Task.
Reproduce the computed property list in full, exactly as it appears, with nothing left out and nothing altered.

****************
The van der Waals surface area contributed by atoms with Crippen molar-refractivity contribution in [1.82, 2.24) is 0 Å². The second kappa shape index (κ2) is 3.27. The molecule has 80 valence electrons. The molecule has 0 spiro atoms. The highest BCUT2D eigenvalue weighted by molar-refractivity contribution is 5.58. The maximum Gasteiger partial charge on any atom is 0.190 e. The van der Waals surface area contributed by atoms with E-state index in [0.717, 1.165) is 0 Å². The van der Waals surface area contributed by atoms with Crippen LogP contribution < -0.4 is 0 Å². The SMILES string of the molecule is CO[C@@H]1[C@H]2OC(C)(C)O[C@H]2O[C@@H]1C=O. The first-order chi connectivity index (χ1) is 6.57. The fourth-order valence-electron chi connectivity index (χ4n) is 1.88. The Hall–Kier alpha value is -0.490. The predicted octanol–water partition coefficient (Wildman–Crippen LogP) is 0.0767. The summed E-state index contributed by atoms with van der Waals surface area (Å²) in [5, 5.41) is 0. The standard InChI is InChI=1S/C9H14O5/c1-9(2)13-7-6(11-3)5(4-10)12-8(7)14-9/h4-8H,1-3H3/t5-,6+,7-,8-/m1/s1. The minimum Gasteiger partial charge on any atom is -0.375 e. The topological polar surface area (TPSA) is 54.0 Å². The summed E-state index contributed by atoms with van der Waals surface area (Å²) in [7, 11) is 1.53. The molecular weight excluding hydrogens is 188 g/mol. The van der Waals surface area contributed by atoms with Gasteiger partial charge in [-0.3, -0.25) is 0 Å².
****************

The van der Waals surface area contributed by atoms with Crippen molar-refractivity contribution in [1.82, 2.24) is 0 Å². The second kappa shape index (κ2) is 3.27. The molecule has 80 valence electrons. The molecule has 0 spiro atoms. The highest BCUT2D eigenvalue weighted by molar-refractivity contribution is 5.58. The maximum Gasteiger partial charge on any atom is 0.190 e. The van der Waals surface area contributed by atoms with E-state index in [0.717, 1.165) is 0 Å². The van der Waals surface area contributed by atoms with Crippen LogP contribution < -0.4 is 0 Å². The SMILES string of the molecule is CO[C@@H]1[C@H]2OC(C)(C)O[C@H]2O[C@@H]1C=O. The first-order chi connectivity index (χ1) is 6.57. The fourth-order valence-electron chi connectivity index (χ4n) is 1.88. The Hall–Kier alpha value is -0.490. The predicted octanol–water partition coefficient (Wildman–Crippen LogP) is 0.0767. The summed E-state index contributed by atoms with van der Waals surface area (Å²) in [5, 5.41) is 0. The standard InChI is InChI=1S/C9H14O5/c1-9(2)13-7-6(11-3)5(4-10)12-8(7)14-9/h4-8H,1-3H3/t5-,6+,7-,8-/m1/s1. The minimum Gasteiger partial charge on any atom is -0.375 e. The topological polar surface area (TPSA) is 54.0 Å². The summed E-state index contributed by atoms with van der Waals surface area (Å²) in [7, 11) is 1.53. The molecular weight excluding hydrogens is 188 g/mol. The van der Waals surface area contributed by atoms with Gasteiger partial charge in [-0.3, -0.25) is 0 Å².